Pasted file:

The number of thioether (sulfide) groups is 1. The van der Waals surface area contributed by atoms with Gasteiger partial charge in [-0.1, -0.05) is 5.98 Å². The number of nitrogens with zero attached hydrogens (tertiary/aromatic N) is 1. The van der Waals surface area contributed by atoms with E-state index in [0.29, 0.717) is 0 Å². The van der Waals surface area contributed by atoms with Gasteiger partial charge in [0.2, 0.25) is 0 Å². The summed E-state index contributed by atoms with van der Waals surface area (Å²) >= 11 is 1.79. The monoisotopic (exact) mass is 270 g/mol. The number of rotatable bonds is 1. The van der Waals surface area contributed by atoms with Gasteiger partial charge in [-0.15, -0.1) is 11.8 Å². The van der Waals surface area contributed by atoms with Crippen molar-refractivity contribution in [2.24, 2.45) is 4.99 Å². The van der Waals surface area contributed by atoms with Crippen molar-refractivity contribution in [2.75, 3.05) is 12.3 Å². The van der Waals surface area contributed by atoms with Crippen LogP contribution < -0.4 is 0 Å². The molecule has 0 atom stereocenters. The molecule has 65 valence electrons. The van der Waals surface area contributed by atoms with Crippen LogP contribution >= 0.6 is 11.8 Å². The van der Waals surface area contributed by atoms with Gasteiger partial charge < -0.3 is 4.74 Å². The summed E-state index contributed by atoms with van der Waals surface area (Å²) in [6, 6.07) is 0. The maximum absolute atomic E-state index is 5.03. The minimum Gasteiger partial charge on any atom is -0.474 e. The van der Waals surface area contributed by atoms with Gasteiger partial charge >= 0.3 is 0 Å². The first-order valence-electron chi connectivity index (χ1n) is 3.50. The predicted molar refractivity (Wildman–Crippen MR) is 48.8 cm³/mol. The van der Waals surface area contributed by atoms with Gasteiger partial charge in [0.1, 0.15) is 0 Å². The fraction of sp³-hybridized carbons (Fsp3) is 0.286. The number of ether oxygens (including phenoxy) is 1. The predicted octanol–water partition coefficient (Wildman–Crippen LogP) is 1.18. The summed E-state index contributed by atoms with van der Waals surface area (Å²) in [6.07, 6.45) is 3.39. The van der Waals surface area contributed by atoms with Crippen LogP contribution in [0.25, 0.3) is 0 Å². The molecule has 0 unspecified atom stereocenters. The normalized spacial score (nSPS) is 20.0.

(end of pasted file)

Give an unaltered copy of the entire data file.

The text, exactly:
The number of thioether (sulfide) groups is 1. The van der Waals surface area contributed by atoms with Gasteiger partial charge in [-0.1, -0.05) is 5.98 Å². The number of nitrogens with zero attached hydrogens (tertiary/aromatic N) is 1. The van der Waals surface area contributed by atoms with E-state index in [0.29, 0.717) is 0 Å². The van der Waals surface area contributed by atoms with Gasteiger partial charge in [0.2, 0.25) is 0 Å². The summed E-state index contributed by atoms with van der Waals surface area (Å²) >= 11 is 1.79. The monoisotopic (exact) mass is 270 g/mol. The number of rotatable bonds is 1. The van der Waals surface area contributed by atoms with Gasteiger partial charge in [-0.15, -0.1) is 11.8 Å². The van der Waals surface area contributed by atoms with Crippen molar-refractivity contribution in [2.24, 2.45) is 4.99 Å². The van der Waals surface area contributed by atoms with Crippen molar-refractivity contribution in [2.75, 3.05) is 12.3 Å². The van der Waals surface area contributed by atoms with Crippen LogP contribution < -0.4 is 0 Å². The molecule has 0 atom stereocenters. The molecule has 65 valence electrons. The van der Waals surface area contributed by atoms with Crippen LogP contribution >= 0.6 is 11.8 Å². The van der Waals surface area contributed by atoms with Gasteiger partial charge < -0.3 is 4.74 Å². The summed E-state index contributed by atoms with van der Waals surface area (Å²) in [6, 6.07) is 0. The maximum absolute atomic E-state index is 5.03. The minimum Gasteiger partial charge on any atom is -0.474 e. The van der Waals surface area contributed by atoms with Gasteiger partial charge >= 0.3 is 0 Å². The first-order valence-electron chi connectivity index (χ1n) is 3.50. The predicted molar refractivity (Wildman–Crippen MR) is 48.8 cm³/mol. The van der Waals surface area contributed by atoms with Gasteiger partial charge in [0.1, 0.15) is 0 Å². The fraction of sp³-hybridized carbons (Fsp3) is 0.286. The number of ether oxygens (including phenoxy) is 1. The predicted octanol–water partition coefficient (Wildman–Crippen LogP) is 1.18. The summed E-state index contributed by atoms with van der Waals surface area (Å²) in [6.07, 6.45) is 3.39. The van der Waals surface area contributed by atoms with Crippen LogP contribution in [0.25, 0.3) is 0 Å². The molecule has 0 unspecified atom stereocenters. The normalized spacial score (nSPS) is 20.0.